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are used in order to increase the conductive network of the active paste or decrease the inactive paste weight. For instance, addition of different sized carbon nanoparticles [3], carbon black [4-6]

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activated carbon [5-6], carbon nanotubes [7] was tested. A coating of a sugar derived carbon was also used with remarkable improvement in rate capability, active material utilization, cycle performance and charge acceptance [8]. In order to improve electrolyte storage and porosity of the electrodes, Sorge et al. [9-10] added porous-hollow glass microspheres to the active paste, and they

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showed that volume loading of microspheres is a crucial parameter to avoid the breakage of the conductive network of the active materials.

In this frame, a good strategy seems to be the substitution of the conventional plates with

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innovative electrodes having high capacity and good stability. To achieve this goal, it is necessary to fabricate electrodes with high surface area, enhancing the electrochemical reaction kinetics at

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electrode/electrolyte interface, and with the entire active material in contact with the current collector, ensuring electrical conductivity during charge/discharge cycle [11]. Up to date, the two principal approaches adopted to achieve this goal are both based on the use of nanostructured materials. In the first approach, high surface area was obtained by using 3D nanostructured current collector in place of the conventional lead grid. Carbon foam [12-14], 3D porous titanium [11] and lead foam [15] were used that were filled with active materials following different methods. For instance, Zang et al. [11] proposed 3D porous titanium covered with PbO2 by electrodeposition. They obtained a specific capacity of 132 mAh g-1 with an active material utilization of 57%. Very 2

ACCEPTED MANUSCRIPT interesting is also the approach proposed by Ji et al. [15] who prepared lead foam by lead electrodeposition on a copper-foam substrate. By finite element analysis, they showed that the 3D connected network of the lead foam for positive electrode reduces current density, polarization resistance, and ohmic resistance of the battery owing to the large contact area with the active

(19-36 % higher than the conventional battery).

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material. As a result, the lead foam battery has a higher utilization of the positive active material

The second method to achieve a very high surface area is based on the fabrication of active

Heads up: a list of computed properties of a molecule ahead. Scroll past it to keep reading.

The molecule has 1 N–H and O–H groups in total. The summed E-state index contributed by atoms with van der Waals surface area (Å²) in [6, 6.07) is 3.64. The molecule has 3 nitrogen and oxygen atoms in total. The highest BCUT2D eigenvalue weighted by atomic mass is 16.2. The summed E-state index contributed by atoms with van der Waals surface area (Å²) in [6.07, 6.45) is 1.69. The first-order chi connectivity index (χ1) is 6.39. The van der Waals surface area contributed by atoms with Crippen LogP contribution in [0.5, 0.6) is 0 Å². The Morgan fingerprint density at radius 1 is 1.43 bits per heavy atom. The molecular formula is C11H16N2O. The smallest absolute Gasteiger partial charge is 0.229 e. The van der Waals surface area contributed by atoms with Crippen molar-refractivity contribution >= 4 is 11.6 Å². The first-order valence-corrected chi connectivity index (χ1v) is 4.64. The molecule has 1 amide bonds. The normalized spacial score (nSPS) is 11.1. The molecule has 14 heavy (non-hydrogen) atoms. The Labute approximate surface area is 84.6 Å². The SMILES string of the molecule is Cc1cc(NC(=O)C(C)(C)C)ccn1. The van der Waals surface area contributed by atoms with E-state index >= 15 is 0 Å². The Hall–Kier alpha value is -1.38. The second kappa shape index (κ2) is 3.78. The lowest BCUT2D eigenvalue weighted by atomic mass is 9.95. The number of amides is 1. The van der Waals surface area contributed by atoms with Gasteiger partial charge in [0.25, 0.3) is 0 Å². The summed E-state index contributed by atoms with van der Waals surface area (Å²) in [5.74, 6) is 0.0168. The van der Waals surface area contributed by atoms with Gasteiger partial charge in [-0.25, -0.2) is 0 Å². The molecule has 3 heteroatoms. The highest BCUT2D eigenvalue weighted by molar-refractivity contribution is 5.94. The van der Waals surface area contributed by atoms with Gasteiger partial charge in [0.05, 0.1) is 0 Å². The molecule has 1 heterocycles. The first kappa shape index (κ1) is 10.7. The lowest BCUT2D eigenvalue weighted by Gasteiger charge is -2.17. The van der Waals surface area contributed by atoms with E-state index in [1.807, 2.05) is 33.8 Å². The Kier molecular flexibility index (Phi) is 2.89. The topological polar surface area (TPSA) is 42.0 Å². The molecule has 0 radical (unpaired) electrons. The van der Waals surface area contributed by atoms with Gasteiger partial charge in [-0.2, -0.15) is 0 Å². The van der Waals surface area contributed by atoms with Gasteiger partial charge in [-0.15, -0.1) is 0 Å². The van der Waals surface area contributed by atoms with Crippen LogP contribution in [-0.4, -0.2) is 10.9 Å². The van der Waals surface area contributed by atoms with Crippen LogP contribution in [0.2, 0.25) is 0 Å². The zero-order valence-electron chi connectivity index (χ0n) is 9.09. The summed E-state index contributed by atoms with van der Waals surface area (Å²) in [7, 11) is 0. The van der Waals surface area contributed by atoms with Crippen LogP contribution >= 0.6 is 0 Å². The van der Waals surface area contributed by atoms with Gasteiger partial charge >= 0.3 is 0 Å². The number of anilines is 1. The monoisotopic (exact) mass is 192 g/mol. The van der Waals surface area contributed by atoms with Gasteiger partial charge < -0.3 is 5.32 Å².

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material in nanostructured form. Following this approach, Morales et al. fabricated β-PbO2 nanoparticles [16-17], and their electrodes delivered a capacity of 160 mAh g-1 at 1C for 280 cycles.

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In [18], a mixture of α and β-PbO2 nano-micro-particles with different morphologies were used, and a discharge capacity of about 155 and 134 mAh g-1 was obtained at 0.2C and 0.4C, respectively, whilst, at 1C, a capacity of about 97 mAh g-1 was delivered. Nanoparticles of β-PbO2 also tested in mini-tubular electrodes [19] showed a utilization degree of the active mass higher than

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45% with an excellent cycling stability.

To enhance the electrochemical active surface area it is possible to use uniform array of nanostructures (nanowires or nanotubes) instead of nanoparticles. These types of nanostructures, if

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firmly attached to a current collector, provide a very large surface area that enhances the specific

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capacity of the battery. In a recent work [20], we have shown that PbO2 nanostructured electrodes, obtained by template electrodeposition, are able to deliver at 1C an almost constant capacity of about 190 mAh g-1 (85% of active material utilization), close to the theoretical value (224 mAh g-1). Besides, PbO2 nanowires showed a very good cycling stability for more than 1000 cycles. These findings indicate that this new type of electrode might be a promising substitute of positive plates in lead-acid battery. Here, we will show that these electrodes are capable to work also at high C-rate, from 2C up to 10C. The aim was to check cycling stability, and power performance of the PbO2 nanostructured electrodes under severe operative conditions in order to assemble a battery, with PbO2 and Pb 3

ACCEPTED MANUSCRIPT nanostructured electrodes, whose preliminary performance was reported in [21]. It is important to highlight that the C-rates here tested are far higher than those of commercial batteries, whose highest operative rate is C/5, but with short cycle life [1].

Experimental